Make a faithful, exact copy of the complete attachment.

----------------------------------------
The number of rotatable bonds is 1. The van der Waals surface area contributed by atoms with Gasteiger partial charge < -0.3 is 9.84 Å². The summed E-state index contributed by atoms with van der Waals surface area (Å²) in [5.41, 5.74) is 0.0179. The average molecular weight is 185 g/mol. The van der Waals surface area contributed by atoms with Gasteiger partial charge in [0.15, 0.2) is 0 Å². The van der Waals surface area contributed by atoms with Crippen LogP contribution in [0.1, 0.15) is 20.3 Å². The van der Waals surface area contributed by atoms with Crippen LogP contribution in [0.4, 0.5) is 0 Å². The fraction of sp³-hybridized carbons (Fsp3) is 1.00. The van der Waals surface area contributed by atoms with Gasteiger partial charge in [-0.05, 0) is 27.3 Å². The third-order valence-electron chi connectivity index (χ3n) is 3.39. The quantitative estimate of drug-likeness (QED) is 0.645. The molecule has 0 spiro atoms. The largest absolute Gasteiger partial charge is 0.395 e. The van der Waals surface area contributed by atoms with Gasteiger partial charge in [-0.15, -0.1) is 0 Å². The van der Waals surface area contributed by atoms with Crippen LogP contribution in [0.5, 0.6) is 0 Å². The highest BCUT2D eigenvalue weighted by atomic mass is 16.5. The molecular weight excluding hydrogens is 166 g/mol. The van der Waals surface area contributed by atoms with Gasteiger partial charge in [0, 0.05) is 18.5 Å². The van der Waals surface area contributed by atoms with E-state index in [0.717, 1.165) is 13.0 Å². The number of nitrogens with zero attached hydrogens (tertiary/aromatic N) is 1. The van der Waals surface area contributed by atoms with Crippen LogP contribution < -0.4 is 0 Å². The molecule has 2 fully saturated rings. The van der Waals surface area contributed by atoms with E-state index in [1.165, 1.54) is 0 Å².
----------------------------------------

The number of rotatable bonds is 1. The van der Waals surface area contributed by atoms with Gasteiger partial charge < -0.3 is 9.84 Å². The summed E-state index contributed by atoms with van der Waals surface area (Å²) in [5.41, 5.74) is 0.0179. The average molecular weight is 185 g/mol. The van der Waals surface area contributed by atoms with Gasteiger partial charge in [0.15, 0.2) is 0 Å². The van der Waals surface area contributed by atoms with Crippen LogP contribution in [0.1, 0.15) is 20.3 Å². The van der Waals surface area contributed by atoms with Crippen LogP contribution in [0.4, 0.5) is 0 Å². The fraction of sp³-hybridized carbons (Fsp3) is 1.00. The van der Waals surface area contributed by atoms with Gasteiger partial charge in [-0.05, 0) is 27.3 Å². The third-order valence-electron chi connectivity index (χ3n) is 3.39. The quantitative estimate of drug-likeness (QED) is 0.645. The molecule has 0 spiro atoms. The largest absolute Gasteiger partial charge is 0.395 e. The van der Waals surface area contributed by atoms with Gasteiger partial charge in [-0.15, -0.1) is 0 Å². The van der Waals surface area contributed by atoms with Crippen LogP contribution in [0.5, 0.6) is 0 Å². The highest BCUT2D eigenvalue weighted by atomic mass is 16.5. The molecular weight excluding hydrogens is 166 g/mol. The van der Waals surface area contributed by atoms with Gasteiger partial charge in [0, 0.05) is 18.5 Å². The van der Waals surface area contributed by atoms with E-state index in [0.717, 1.165) is 13.0 Å². The number of nitrogens with zero attached hydrogens (tertiary/aromatic N) is 1. The van der Waals surface area contributed by atoms with Crippen LogP contribution < -0.4 is 0 Å². The molecule has 2 fully saturated rings. The van der Waals surface area contributed by atoms with E-state index in [1.165, 1.54) is 0 Å².